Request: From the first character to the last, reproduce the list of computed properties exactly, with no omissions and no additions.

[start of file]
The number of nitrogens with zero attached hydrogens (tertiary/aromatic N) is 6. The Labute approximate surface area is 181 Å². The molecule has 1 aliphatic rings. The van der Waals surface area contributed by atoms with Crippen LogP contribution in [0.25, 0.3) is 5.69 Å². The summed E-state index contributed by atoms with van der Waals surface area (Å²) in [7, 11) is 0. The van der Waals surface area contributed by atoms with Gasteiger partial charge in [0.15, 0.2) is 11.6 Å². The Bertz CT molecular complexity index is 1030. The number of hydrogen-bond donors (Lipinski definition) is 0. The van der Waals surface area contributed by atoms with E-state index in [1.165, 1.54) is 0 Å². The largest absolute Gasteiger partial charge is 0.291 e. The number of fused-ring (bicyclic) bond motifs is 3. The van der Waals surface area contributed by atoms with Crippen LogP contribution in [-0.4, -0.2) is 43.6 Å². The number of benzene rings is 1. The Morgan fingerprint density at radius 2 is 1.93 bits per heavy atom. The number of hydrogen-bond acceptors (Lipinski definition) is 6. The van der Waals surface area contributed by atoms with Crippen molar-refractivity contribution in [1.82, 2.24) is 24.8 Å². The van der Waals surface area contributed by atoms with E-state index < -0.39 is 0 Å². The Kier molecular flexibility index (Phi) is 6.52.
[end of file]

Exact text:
The number of nitrogens with zero attached hydrogens (tertiary/aromatic N) is 6. The Labute approximate surface area is 181 Å². The molecule has 1 aliphatic rings. The van der Waals surface area contributed by atoms with Crippen LogP contribution in [0.25, 0.3) is 5.69 Å². The summed E-state index contributed by atoms with van der Waals surface area (Å²) in [7, 11) is 0. The van der Waals surface area contributed by atoms with Gasteiger partial charge in [0.15, 0.2) is 11.6 Å². The Bertz CT molecular complexity index is 1030. The number of hydrogen-bond donors (Lipinski definition) is 0. The van der Waals surface area contributed by atoms with E-state index in [1.165, 1.54) is 0 Å². The largest absolute Gasteiger partial charge is 0.291 e. The number of fused-ring (bicyclic) bond motifs is 3. The van der Waals surface area contributed by atoms with Crippen LogP contribution in [-0.4, -0.2) is 43.6 Å². The number of benzene rings is 1. The Morgan fingerprint density at radius 2 is 1.93 bits per heavy atom. The number of hydrogen-bond acceptors (Lipinski definition) is 6. The van der Waals surface area contributed by atoms with Crippen molar-refractivity contribution in [1.82, 2.24) is 24.8 Å². The van der Waals surface area contributed by atoms with E-state index < -0.39 is 0 Å². The Kier molecular flexibility index (Phi) is 6.52.